By REBECCA WALD
Please don’t tell my daughter, but my husband and I have been exploring the possibility of bringing home a pet bunny for her fourth birthday. Unfortunately, we’re an allergic family. So as cute and lovable as a bunny would be, we will probably not end up adopting one. We have learned they tend to be as allergic as cats. There is an interesting side note, however, which inspired me to write this post.
If we were to adopt a bunny, we would probably do so from a shelter. That said, in our search to learn more about these adorable animals we did meet with a local woman who raises rabbits for the pet and show trade. During our visit to her rabbitry, she informed us that while pet stores will sell you an infant rabbit (because the littlest ones are so darned cute), they are negligent in doing so because rabbits should remain with their mothers for eight weeks if going to a family, longer if one plans to show them. Rabbits, she said, weaned too early don’t turn out to be great pets. They’re not that social and are predisposed to unpleasant behavioral traits.
None of this came as a surprise to me, having heard many times before that pets of all stripes must be treated properly as babies, and especially left in the care of their mothers for a sufficient time, otherwise there is often lasting behavioral damage. I know this to be true from my own experience as a young adult, who acquired a lovable pet store puppy that grew up to be an insanely “neurotic” dog, despite my best efforts with a canine behaviorist. The poor animal had been weaned too soon, had its tail docked, and was kept in confinement as a young pup, so even with the best subsequent care, the damage had been done.
Indeed, experts who care for animals in captivity understand something that experts in human beings still fail to recognize, which is that the earliest traumas, those that occur in the first hours, days and weeks of life, can have devastating, lifelong emotional consequences. Edward O. Price writes in his book “Animal Domestication and Behavior” (2002) that: “Stress in early life could predispose animals to stereotypy by affecting the persistence of behaviors exhibited at that time.” Stereotypy is when an animal persistently repeats an act that has no obvious purpose, such as chewing on its cage, pacing, rocking, swimming in circles, excessive sleeping, self mutilation, feather-picking, and the like. According to Price, who cites several sources, stereotypy results from early trauma, such as being cooped up in cage as a youngster, being taken from its mother too soon, or being housed in isolation of other animals.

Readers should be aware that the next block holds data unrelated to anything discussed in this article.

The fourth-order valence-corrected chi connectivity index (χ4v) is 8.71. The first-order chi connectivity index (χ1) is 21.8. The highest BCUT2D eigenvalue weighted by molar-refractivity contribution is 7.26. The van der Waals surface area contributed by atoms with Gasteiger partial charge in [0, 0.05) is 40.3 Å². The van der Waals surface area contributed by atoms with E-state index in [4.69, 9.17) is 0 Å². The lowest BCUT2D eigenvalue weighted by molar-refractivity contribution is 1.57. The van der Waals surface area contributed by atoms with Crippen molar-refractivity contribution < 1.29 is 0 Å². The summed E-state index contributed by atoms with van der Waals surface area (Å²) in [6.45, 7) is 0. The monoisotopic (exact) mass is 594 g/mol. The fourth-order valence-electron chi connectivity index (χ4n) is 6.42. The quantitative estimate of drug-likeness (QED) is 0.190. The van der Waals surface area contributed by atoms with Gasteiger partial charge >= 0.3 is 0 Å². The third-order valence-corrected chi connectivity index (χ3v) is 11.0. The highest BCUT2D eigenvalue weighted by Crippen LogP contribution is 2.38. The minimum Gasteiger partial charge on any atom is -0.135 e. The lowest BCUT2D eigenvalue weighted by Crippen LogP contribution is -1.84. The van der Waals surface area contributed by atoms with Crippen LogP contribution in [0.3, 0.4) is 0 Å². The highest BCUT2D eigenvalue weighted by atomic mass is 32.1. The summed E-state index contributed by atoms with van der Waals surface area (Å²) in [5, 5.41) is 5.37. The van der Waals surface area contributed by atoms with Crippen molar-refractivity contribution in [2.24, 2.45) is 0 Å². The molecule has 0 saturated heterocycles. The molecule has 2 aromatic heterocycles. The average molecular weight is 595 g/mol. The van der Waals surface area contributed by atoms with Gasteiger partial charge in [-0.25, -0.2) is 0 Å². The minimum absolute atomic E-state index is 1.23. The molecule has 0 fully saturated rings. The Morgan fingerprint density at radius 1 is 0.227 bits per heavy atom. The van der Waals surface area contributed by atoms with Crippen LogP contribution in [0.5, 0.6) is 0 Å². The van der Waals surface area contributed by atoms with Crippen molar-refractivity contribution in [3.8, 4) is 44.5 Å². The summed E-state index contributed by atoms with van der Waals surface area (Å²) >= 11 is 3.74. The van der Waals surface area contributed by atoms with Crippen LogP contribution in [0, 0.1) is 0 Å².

It has been hypothesized that adult captive animal stereotypy levels may resemble a “behavioral scar” representing the stress level at the onset of the behavior. Some animal researchers have pointed out that stressful experiences may lead to the massive release opioid peptides which sensitize the dopaminergic pathways mediating behavioral responses to stress. The “scarring” effect may be a consequence of this process. Stereotypy apparently can occur in all species of higher order animals who are at the mercy of humans, and is a recognized sign of psychological distress.
I don’t know whether and to what extent this thinking about stereotypy has been applied to the human animal, but it should give us all something to think about. After all, aren’t we, as humans, also at the mercy of humans during our earliest days of life? Maybe it’s a stretch, but the stereotypical behavior of animals seems to me to correlate with human behaviors I would associate with chronic distress. For example, pacing and rocking could be viewed as hyperactivity; excessive sleeping is a well known sign of depression; and don’t we humans engage in a form of self mutilation with our body piercings, tattoos and genital cutting? Swimming in circles needs no explanation.
In my last post, I said I felt the world would be a better place if we treated children with more tenderness, kindness and respect. I meant this in a concrete way. I believe most human misery has its roots in painful emotional experiences in infancy and early childhood, and that if we solve this problem by understanding and treating all the world’s children better, we will solve the “big” issues that plague our planet. Circumcision is problematic on so many levels, but this one level–that it is a huge emotional and physical insult in the earliest days of life–is one I feel could be explored to great advantage by those opposed to circumcision. It can be explored in well researched, evidence based ways. Doing so would have the capacity to improve our understanding of the human animal in a way that is broader, and therefore even more important, than the circumcision problem standing in isolation.
My contention that early traumatic experiences have the capacity to cause lasting emotional damage flies in the face of popular wisdom that if an event cannot be remembered, it cannot impact us in a negative way. Even those who are open to my ideas about infant trauma may question whether the momentary pain of circumcision could amount to enough trauma to be meaningful. After all, most babies are subjected to medical procedures and minor insults in the early days of life. I don’t claim to know to what extent the event of circumcision might be damaging. I don’t think at this point anyone knows, which is why I would love to see research into this whole arena of the consequences of infant trauma. It would seem to me that any traumas would be cumulative. As far as circumcision goes, trauma would certainly include but not be limited to pain during the operation. One would also have to consider the discomfort during the healing process and the impact upon breastfeeding and mother-infant bonding, among other factors.
© 2011 Rebecca Wald
© 2011 Rebecca Wald